Opt. Eng.

M. V. R. K. Murty, R. P. Shukla, “An Oblique Incidence Interferometer,” Opt. Eng. 15, 461 (1976).
[CrossRef]

Prog. Opt.

G. Schulz, J. Schwider, “Interferometric Testing of Smooth Surfaces,” Prog. Opt. 13, 93 (1976).
[CrossRef]

Other

A. F. Fercher, H. Z. Hu, “Two-Wavelength Heterodyne Interferometry,” in Optoelectronics in Engineering, W. Waidelich, Ed. (Springer, Berlin, 1984), p. 142.

R. E. Jones, C. Wykes, Holographic and Speckle Interferometry (Cambridge U.P., London, 1983).

J. W. Goodman, “Statiscal Properties of Laser Speckle Patterns,” in Laser Speckle and Related Phenomena, J. C. Dainty, Ed. (Springer, Berlin, 1975), p. 9.
[CrossRef]

J. W. Goodman, Stanford Electronic Laboratories TR 2303-1, SEL-63-140 (1963).

A. Papoulis, Probability, Random Variables and Stochastic Processes (McGraw-Hill, New York, 1965), p. 328.

J. M. Burch, “Dependence of Image Speckle Contrast on Surface Roughness,” in Optical Instruments and Techniques, J. H. Dickson, Ed. (Oriel Press, Newcastle-upon-Tyne, 1970), p. 213.

J. W. Goodman, Introduction to Fourier Optics (McGraw-Hill, New York, 1968), p. 59.

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Figures (7)

Fig. 1
Fig. 1

Two-wavelength heterodyne interferometer. R1,R2 are the reference detectors and S1,S2 are the scanning detectors for λ12, respectively.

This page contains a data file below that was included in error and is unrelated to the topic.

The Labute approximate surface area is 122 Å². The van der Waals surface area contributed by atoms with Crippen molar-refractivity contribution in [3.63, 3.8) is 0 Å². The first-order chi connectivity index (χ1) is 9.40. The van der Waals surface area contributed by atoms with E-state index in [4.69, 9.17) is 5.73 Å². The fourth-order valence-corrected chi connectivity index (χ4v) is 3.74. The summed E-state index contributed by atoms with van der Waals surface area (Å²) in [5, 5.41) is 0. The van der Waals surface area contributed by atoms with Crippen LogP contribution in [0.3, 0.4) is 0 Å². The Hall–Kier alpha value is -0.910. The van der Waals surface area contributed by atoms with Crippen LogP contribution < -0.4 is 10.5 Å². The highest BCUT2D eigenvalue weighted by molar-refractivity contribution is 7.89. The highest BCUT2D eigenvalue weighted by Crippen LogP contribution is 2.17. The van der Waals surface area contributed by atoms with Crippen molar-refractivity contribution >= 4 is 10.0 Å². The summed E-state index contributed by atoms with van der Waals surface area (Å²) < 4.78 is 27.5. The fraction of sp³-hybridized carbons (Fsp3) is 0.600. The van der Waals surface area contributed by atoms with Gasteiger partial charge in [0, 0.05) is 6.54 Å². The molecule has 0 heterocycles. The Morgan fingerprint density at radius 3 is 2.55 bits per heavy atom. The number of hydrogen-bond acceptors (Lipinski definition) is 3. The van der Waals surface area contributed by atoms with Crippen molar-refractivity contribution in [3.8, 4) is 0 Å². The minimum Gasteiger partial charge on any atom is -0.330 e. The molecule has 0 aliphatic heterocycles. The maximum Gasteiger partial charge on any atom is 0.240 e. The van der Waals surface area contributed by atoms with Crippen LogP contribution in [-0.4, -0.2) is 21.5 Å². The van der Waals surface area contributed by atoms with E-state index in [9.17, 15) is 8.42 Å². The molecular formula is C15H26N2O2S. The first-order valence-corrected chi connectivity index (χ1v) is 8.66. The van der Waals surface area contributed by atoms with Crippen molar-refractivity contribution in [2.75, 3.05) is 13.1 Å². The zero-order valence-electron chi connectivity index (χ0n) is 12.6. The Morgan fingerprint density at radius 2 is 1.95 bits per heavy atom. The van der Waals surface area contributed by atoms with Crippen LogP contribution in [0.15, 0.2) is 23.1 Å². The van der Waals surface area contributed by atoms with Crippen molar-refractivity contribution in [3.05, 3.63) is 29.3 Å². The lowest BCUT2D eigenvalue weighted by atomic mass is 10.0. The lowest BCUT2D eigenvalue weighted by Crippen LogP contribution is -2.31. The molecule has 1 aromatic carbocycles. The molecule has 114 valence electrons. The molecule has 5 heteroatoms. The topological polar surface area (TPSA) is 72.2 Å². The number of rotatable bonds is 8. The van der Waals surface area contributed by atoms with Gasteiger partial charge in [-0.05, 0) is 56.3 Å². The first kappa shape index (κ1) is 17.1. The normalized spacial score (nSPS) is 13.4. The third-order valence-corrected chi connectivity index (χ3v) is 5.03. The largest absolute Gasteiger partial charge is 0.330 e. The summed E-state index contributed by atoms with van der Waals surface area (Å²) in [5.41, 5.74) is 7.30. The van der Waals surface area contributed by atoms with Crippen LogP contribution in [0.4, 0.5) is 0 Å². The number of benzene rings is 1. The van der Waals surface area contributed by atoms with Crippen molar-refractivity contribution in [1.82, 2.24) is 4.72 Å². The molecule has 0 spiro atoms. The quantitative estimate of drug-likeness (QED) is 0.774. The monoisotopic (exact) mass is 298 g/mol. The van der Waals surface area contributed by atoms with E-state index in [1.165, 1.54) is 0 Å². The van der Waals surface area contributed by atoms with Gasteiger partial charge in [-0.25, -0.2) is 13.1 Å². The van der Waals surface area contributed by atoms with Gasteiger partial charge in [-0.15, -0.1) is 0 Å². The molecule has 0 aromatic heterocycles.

Fig. 2
Fig. 2

Two-wavelength heterodyne interferometer adapted for rough surface interferometry.

Fig. 3
Fig. 3

Phase difference measurement results obtained from a grounded lens surface (σh = 5 μm, 〈I1〉 = 〈I2〉 = 〈I〉) and a smooth surface; Λ = 36.5 μm. Each point represents one measurement: (a) grounded surface, intensity threshold = 0.1 〈I〉; (b) grounded surface, intensity threshold = 〈I〉 (75% of the data points had to be rejected in this case); (c) smooth surface.

Fig. 4
Fig. 4

Random walk of the amplitudes A1 and A2 of the scattered light of wavelengths λ1 and λ2, respectively, in the complex plane.

Fig. 5
Fig. 5

Geometry of the speckle field. The z axis coincides with the optical axis of the interferometer. Points P of the speckle field are defined by position vector r. Points at the object surface are defined by vector ρ. z is the distance from the focus at the object surface to the image of the interferometer exit pinhole given by the focusing lens.

Fig. 6
Fig. 6